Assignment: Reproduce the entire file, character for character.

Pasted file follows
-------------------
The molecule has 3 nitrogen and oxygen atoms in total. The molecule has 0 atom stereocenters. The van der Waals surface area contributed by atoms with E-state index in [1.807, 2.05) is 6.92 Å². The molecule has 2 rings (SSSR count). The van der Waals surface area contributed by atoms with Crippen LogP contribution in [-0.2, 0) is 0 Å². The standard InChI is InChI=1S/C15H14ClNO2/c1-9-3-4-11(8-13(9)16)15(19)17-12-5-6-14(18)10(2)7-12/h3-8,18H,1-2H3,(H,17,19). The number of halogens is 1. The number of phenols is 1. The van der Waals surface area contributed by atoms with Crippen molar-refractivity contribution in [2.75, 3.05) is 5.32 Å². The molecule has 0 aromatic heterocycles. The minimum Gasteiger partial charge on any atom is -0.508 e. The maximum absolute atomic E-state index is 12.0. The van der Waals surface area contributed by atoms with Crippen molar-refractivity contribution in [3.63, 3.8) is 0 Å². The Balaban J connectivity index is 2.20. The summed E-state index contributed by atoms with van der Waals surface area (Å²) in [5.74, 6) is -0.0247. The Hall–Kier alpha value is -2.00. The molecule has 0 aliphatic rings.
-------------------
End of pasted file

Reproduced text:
The molecule has 3 nitrogen and oxygen atoms in total. The molecule has 0 atom stereocenters. The van der Waals surface area contributed by atoms with E-state index in [1.807, 2.05) is 6.92 Å². The molecule has 2 rings (SSSR count). The van der Waals surface area contributed by atoms with Crippen LogP contribution in [-0.2, 0) is 0 Å². The standard InChI is InChI=1S/C15H14ClNO2/c1-9-3-4-11(8-13(9)16)15(19)17-12-5-6-14(18)10(2)7-12/h3-8,18H,1-2H3,(H,17,19). The number of halogens is 1. The number of phenols is 1. The van der Waals surface area contributed by atoms with Crippen molar-refractivity contribution in [2.75, 3.05) is 5.32 Å². The molecule has 0 aromatic heterocycles. The minimum Gasteiger partial charge on any atom is -0.508 e. The maximum absolute atomic E-state index is 12.0. The van der Waals surface area contributed by atoms with Crippen molar-refractivity contribution in [3.63, 3.8) is 0 Å². The Balaban J connectivity index is 2.20. The summed E-state index contributed by atoms with van der Waals surface area (Å²) in [5.74, 6) is -0.0247. The Hall–Kier alpha value is -2.00. The molecule has 0 aliphatic rings.